Any of you who have been watching Thibaut Pinot ply his trade in the mountains the last few days will have seen him riding this: the new Lapierre Xelius SL. Admittedly, Pinot’s team issue version is a little more pimped out than our production model, but both his and the stock bike are built around exactly the same frameset.
This one actually happens to be the 700, equipped with Ultegra Di2 and the top ‘stock’ model you can buy (there are also models with Shimano Ultegra, 105, Tiagra, Sora and Claris, with the carbon layup of the frame varying accordingly). Lapierre also have a bike builder system on their website, similar to Trek’s Project One, if you want something even more specced up or the team colourway.
Lapierre have gone big with the Xelius SL and completely redesigned the frame from last year’s version of the Xelius. Superficially, it’s most noticeable at the back end where the toptube joins directly to the seatstays, and the stays bypass the seattube completely. This has allowed them to make the seatstays lighter as they don’t bear as much of the rider’s weight and that in turn makes them more flexible which should increase comfort. Another bonus of the redesigned frame is that Lapierre have been able to bring the frame weight down to 850g. In case you’re wondering, we’ve already weighed in our large test bike and it tipped the scales of truth at 7.32kg.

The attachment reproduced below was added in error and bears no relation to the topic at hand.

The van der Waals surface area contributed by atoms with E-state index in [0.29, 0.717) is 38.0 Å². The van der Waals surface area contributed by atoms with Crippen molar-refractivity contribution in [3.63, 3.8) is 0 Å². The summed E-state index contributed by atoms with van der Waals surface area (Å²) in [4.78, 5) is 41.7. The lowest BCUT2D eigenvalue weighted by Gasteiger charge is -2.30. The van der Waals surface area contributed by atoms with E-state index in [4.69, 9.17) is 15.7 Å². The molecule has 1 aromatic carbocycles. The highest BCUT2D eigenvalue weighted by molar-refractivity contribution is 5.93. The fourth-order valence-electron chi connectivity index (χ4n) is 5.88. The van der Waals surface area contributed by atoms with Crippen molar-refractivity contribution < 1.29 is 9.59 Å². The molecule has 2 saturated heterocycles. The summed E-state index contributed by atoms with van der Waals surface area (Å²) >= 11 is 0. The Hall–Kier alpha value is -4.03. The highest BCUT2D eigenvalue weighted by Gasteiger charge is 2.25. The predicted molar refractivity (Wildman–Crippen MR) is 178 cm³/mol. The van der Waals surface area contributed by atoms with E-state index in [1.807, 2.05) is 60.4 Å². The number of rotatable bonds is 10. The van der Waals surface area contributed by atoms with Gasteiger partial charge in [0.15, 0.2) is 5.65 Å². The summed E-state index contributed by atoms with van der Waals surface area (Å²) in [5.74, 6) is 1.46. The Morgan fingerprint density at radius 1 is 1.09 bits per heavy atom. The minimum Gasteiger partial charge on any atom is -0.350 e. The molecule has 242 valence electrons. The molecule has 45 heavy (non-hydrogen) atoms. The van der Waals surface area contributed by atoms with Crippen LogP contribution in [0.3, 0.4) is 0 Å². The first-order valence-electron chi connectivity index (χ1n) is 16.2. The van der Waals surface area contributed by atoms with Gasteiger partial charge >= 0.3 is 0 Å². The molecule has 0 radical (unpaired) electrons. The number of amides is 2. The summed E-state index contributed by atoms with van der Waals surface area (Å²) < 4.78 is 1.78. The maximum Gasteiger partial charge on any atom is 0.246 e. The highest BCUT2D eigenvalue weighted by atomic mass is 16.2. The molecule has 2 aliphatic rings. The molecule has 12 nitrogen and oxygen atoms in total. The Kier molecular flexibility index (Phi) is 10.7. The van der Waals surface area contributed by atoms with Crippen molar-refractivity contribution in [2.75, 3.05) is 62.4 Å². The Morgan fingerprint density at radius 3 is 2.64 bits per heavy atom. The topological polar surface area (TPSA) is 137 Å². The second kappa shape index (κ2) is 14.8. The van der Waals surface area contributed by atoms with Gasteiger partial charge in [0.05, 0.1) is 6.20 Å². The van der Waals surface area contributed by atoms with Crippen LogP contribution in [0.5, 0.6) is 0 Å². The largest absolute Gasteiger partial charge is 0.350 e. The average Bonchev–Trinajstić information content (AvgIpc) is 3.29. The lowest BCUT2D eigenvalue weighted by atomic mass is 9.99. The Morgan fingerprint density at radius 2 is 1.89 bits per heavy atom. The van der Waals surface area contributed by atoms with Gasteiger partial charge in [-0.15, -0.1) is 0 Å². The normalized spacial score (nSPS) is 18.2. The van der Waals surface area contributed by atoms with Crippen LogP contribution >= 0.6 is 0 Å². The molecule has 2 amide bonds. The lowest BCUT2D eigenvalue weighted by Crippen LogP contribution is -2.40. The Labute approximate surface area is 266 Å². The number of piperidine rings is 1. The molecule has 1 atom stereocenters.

For anyone worried about stiffness, however, the frame uses the same ‘Power Box’ technology seen in their aero road bike – the Aircode – where the oversized headtube, bottom bracket shell and chainstays have been specially optimised to provide maximum efficiency and power transfer while the upper half of the frame focuses on comfort.
We were impressed after ou first ride on the Xelius SL at the bike’s launch in France, and found it to not only be a pleasantly comfortable ride but were also surprised by its equally sharp handling and response at speed. We’ve now got our hands on one long term this time and we’ll report back in a month or so after putting it through its paces on UK roads.